Prosecutor Joyce Dalmyn, who argued for the evaluation, revealed new details about the attack Wednesday night. She said Vince Weiguang Li had a plastic bag containing his victim's ear, nose and part of a mouth in his pocket when officers arrested him. The only response officers received from him was: "'I have to stay on the bus forever,"' Dalmyn said.
Li, who immigrated to Canada from China in 2004, is charged with second-degree murder in the slaying of 22-year-old carnival worker Tim McLean - an attack which witnesses aboard the bus said appeared to be unprovoked. He has yet to enter a plea.
Li was scheduled to appear Tuesday to determine whether he should undergo psychiatric testing, but the judge in Portage La Prairie adjourned the hearing for a short recess to allow a legal aid attorney to confer with him.
Since his arrest, Li has declined to speak to prosecutors and his court-appointed attorney.
When asked again by the judge after the recess if he wanted a lawyer, Li shook his head and then quietly said "please kill me."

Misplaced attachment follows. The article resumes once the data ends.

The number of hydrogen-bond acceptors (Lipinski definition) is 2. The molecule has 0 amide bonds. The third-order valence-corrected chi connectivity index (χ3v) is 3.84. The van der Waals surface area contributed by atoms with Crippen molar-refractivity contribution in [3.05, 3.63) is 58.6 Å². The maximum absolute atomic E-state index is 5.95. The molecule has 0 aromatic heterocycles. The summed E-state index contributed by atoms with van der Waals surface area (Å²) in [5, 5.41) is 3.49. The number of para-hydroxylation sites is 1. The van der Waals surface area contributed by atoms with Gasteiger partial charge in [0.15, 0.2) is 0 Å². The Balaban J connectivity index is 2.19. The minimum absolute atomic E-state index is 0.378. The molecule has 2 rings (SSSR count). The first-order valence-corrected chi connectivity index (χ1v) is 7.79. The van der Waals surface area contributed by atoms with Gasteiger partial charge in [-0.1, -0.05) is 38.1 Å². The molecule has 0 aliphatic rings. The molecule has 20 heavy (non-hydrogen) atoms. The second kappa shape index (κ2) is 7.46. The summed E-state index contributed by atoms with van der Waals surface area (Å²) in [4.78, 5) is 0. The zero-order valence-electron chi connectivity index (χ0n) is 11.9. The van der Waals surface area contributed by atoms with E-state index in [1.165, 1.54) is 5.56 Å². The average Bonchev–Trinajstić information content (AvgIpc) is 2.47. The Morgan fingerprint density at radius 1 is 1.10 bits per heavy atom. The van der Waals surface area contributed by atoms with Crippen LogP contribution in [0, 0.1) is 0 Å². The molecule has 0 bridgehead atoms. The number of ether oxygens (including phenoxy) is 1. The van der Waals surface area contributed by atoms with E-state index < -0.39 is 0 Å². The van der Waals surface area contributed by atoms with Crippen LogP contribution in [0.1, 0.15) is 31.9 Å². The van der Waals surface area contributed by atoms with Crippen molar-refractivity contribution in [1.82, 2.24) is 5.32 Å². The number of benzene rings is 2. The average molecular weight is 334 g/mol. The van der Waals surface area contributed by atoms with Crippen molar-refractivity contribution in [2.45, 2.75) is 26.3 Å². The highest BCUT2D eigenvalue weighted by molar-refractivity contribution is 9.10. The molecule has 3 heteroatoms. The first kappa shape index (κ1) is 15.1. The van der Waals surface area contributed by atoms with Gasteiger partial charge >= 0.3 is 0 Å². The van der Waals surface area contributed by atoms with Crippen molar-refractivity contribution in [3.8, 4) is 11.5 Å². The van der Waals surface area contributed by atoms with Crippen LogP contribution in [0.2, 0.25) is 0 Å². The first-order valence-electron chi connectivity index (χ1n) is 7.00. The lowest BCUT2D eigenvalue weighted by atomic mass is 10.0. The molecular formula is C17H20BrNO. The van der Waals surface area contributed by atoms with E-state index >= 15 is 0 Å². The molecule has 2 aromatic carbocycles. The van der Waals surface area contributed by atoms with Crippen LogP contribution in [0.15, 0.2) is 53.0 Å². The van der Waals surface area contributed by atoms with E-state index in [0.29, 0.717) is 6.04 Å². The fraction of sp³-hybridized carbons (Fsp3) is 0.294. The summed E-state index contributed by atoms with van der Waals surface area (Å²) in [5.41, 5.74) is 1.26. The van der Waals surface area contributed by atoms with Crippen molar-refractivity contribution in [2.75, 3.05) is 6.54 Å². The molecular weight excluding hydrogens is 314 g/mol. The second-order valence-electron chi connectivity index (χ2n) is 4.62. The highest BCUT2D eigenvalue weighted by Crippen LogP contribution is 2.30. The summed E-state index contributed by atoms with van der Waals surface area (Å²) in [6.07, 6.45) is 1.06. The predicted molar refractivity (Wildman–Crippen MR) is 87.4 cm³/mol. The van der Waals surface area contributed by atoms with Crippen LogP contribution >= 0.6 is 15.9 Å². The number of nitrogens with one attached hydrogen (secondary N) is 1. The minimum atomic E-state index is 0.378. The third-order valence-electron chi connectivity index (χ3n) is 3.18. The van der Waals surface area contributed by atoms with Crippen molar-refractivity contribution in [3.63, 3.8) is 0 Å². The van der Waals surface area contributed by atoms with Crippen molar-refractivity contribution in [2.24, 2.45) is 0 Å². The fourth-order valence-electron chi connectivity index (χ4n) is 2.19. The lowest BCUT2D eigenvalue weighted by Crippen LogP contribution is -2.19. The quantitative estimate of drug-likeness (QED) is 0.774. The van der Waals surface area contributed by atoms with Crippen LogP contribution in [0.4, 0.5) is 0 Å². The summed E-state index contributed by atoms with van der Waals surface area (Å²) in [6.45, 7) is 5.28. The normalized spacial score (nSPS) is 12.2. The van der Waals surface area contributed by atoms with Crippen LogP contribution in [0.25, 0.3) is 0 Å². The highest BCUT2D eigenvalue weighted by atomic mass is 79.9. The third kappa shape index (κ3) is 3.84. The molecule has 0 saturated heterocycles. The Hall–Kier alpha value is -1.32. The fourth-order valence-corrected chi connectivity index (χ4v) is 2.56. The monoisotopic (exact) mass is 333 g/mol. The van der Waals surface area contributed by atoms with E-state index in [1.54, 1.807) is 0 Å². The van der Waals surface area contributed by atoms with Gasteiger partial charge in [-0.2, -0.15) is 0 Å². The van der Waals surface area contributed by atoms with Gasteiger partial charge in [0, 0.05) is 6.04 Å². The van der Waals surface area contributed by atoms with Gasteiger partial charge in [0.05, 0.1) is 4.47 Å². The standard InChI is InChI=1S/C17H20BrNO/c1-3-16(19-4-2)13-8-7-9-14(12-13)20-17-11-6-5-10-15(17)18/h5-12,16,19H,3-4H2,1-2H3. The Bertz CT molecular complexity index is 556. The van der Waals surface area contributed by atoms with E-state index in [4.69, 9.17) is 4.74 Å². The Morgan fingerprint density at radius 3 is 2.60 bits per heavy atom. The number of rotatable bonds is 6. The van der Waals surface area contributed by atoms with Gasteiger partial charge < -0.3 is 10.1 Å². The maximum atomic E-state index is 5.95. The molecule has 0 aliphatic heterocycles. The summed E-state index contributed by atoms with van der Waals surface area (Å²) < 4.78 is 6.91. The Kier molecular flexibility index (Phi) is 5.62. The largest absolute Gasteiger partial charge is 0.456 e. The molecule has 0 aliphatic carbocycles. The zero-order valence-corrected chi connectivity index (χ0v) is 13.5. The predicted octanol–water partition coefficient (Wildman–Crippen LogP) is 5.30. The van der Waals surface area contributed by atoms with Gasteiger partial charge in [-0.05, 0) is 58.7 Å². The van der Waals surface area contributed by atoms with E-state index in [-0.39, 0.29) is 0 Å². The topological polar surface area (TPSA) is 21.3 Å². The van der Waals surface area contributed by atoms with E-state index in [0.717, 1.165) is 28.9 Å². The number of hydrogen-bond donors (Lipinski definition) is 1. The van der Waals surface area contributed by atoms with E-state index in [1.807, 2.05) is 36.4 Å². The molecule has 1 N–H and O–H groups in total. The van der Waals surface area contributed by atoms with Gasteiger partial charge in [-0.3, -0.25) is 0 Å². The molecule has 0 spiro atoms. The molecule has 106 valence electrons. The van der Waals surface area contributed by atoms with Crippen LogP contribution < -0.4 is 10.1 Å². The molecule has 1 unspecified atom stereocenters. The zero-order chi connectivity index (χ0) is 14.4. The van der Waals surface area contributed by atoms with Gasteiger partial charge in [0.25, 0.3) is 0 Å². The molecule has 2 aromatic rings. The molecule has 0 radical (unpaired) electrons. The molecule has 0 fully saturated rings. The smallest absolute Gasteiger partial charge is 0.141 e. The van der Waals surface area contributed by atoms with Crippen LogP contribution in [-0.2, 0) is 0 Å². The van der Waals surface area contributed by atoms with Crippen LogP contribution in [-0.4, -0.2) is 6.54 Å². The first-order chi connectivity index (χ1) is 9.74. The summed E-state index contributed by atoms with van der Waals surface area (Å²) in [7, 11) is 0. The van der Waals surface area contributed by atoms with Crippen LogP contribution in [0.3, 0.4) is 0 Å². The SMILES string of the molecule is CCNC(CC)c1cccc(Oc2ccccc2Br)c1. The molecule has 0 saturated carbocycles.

Li's remark was heard by reporters and confirmed by court clerks, but was not acknowledged by the judge. He is due back in court Sept. 8.
Thirty-seven passengers were aboard the Greyhound from Edmonton, Alberta, to Winnipeg, Manitoba, as it traveled at night along a desolate stretch of the TransCanada Highway about 12 miles from Portage La Prairie. Some were napping and others watching the movie "The Legend of Zorro" on bus television screens when Li attacked McLean, allegedly stabbing him dozens of times.
As horrified passengers fled the bus, Li severed McLean's head, displaying it to some of the passengers outside the bus, witnesses said. He then began hacking at the body.
A police officer at the scene reported seeing the attacker hacking off pieces of the victim's body and eating them, according to a police tape leaked on the Internet.
A church pastor, Tom Castor, who helped hire Li soon after he immigrated in 2004 with his wife, Anna, said the man never showed any sign of anger or emotional problems when he worked there as a custodian. Church officials said they vetted Li by contacting references listed on his application and running a criminal record check.
Friends started a Facebook group called "R.I.P. Tim" after news of the attack.
"He was a great person, he was kind, thoughtful, and he did not deserve this. I feel for his parents and sisters and his lil bro," Jossiee Kehleer wrote on the site. She called him "a nice, caring guy," in an interview by instant message, but declined to say more.
More than 105,000 people have joined the online memorial group.